In homage to the band who penned the song from which this blog takes its name, we are making available the rough mixes of Cheap Trick’s 2003 studio re-recording of their legendary 1977 release, In Color (And In Black And White).
For anyone who has bothered paying attention, Cheap Trick have gone on-record quite often over the years as being dissatisfied with this particular album – most notably Tom Werman’s overly sterile production.
Compared to the dark and lacerating production on their self-titled debut effort, released only six months prior to In Color, the difference in sound is quite startling. But, truth be told, the suits at Epic wanted a radio friendly Cheap Trick and it was Werman’s sole responsibility to deliver, which, arguably, he did.
That the album failed to generate any interest at radio, or retail for that matter, is just another prime example of a typical label meddling in hopes of scoring big on the charts, only to achieve quite lackluster results (the album peaked at #73 on the Billboard album charts).
This is not to say that In Color was a bad album. Song-for-song, this is by far the best album Cheap Trick ever released: I Want You To Want Me (albeit in a remarkably neutered version that differs strikingly from the live version that became a worldwide smash hit), Southern Girls, Downed, Come On Come On, Oh Caroline, Clock Strikes Ten, etc. portray a songwriter in guitarist Rick Nielsen and band firing on all cylinders.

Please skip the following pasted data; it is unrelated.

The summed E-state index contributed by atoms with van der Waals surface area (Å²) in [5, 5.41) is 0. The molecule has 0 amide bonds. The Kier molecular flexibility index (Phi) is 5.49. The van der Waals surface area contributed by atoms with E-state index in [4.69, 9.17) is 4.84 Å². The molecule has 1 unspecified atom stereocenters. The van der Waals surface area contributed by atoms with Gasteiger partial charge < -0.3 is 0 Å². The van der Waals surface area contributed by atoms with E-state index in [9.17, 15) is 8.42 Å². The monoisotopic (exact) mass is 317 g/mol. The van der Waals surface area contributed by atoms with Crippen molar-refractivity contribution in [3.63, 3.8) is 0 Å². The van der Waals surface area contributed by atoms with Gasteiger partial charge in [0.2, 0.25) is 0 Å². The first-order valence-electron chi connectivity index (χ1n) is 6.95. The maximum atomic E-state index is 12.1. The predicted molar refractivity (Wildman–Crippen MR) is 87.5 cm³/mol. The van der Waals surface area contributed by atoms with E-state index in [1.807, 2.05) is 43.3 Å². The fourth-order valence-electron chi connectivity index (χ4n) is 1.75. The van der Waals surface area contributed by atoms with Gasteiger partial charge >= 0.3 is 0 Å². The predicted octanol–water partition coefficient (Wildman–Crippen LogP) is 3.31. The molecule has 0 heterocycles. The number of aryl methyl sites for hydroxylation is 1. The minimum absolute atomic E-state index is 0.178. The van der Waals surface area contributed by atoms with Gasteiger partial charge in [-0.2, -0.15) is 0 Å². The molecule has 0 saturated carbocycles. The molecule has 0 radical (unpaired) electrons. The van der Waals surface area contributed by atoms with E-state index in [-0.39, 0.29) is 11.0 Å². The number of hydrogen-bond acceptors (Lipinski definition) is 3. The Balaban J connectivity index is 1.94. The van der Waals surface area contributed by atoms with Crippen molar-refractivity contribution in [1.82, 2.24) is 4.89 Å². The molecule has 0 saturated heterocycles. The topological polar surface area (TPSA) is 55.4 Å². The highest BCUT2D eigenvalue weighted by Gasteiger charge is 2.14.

History, of course, tells us that this album was a huge hit in Japan and that the band released a live album from their whirlwind Japanese tour that reprised many of the very same tracks from In Color in splendid, high-octane glory. By doing so, they, for all intents and purposes, made In Color obsolete. Those who ran out and bought In Color after discovering the band via Live At Budokan were in for a rude awakening. The pristine production, wherein all instruments seemed to be noticably separated within the mix, lied in direct contrast to the bigger-than-life wall-of-sound that was Live At Budokan.
Thus, in 2003, Cheap Trick still felt the need to right the “wrong” that was In Color 1977 by re-recording the album with indie producer Steve Albini.
Did they accomplish what they set out to do? You be the judge.
(the following tracks are available to DONATE TO CHARITY SLICE readers:)
Clock Strikes Ten
Come On Come On
So Good To See You
I Want You To Want Me (alternate version)
Can’t Hold On (2003 studio version)
Oh Caroline (alternate version)